ST. PAUL, Minn. - Minnesota Gov. Mark Dayton is blasting federal health officials for holding up approval of a program meant to lower health insurance costs and threatening millions of dollars in cuts to health care for the working poor.
During the 2017 session, state lawmakers plowed $542 million into a reinsurance program that should lower premiums by as much as 20 percent for next year. But the state still hasn't received formal approval from the federal government as open enrollment quickly approaches.
"It's just unfathomable why we can't get this approval," Dayton said on Wednesday.
And Dayton's administration revealed this week that federal officials plan to slash $369 million in MinnesotaCare funding.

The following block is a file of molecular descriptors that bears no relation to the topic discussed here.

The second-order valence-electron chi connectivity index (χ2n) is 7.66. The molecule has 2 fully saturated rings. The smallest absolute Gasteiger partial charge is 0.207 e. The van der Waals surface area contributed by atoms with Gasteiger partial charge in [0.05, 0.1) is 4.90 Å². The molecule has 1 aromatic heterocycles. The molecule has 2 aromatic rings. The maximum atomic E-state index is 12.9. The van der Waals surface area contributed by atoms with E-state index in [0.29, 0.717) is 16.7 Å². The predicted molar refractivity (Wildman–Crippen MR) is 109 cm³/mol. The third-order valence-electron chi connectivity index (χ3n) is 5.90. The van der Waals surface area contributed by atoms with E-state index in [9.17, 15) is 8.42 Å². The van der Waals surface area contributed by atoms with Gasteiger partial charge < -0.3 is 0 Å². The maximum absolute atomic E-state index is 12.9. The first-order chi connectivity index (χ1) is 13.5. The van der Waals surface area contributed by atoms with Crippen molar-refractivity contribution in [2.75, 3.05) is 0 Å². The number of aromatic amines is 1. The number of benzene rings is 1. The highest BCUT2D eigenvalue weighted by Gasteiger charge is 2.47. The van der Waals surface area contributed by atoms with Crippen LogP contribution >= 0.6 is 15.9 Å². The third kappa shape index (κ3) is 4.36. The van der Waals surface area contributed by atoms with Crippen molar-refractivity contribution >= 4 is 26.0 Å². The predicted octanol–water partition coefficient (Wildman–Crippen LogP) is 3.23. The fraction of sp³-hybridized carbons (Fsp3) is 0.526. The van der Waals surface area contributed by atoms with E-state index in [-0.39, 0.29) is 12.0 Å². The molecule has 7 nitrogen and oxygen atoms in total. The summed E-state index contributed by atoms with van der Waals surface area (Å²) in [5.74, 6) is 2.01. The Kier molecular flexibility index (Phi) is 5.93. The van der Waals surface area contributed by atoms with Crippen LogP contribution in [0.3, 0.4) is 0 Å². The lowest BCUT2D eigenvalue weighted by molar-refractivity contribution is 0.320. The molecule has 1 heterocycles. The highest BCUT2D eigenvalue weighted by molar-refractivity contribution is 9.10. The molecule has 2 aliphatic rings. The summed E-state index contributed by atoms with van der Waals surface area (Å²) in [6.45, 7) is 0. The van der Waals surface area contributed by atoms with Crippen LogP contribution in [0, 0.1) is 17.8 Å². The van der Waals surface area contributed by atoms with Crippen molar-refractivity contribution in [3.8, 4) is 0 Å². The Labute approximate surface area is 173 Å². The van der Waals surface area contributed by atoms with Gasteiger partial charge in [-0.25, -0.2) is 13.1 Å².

Dayton on Wednesday said the issues could cause serious problems for residents.
"There's so much at stake here and I don't want to scare people, we don't want to scare people," he said.
The insurance companies submitted two different sets of rates for 2018 - one with reinsurance, and one without reinsurance. The ones without will be much higher.
"That would have just a devastating effect on the individual market," Dayton said.
He wouldn't answer whether he thought the delays or cuts from President Donald Trump's administration are politically motivated.
"I talk to consumers every day about how nervous they are about their coverage they can’t sustain increased premiums again this year," said MNsure Director Alsion O’Toole. "They need this relief now."
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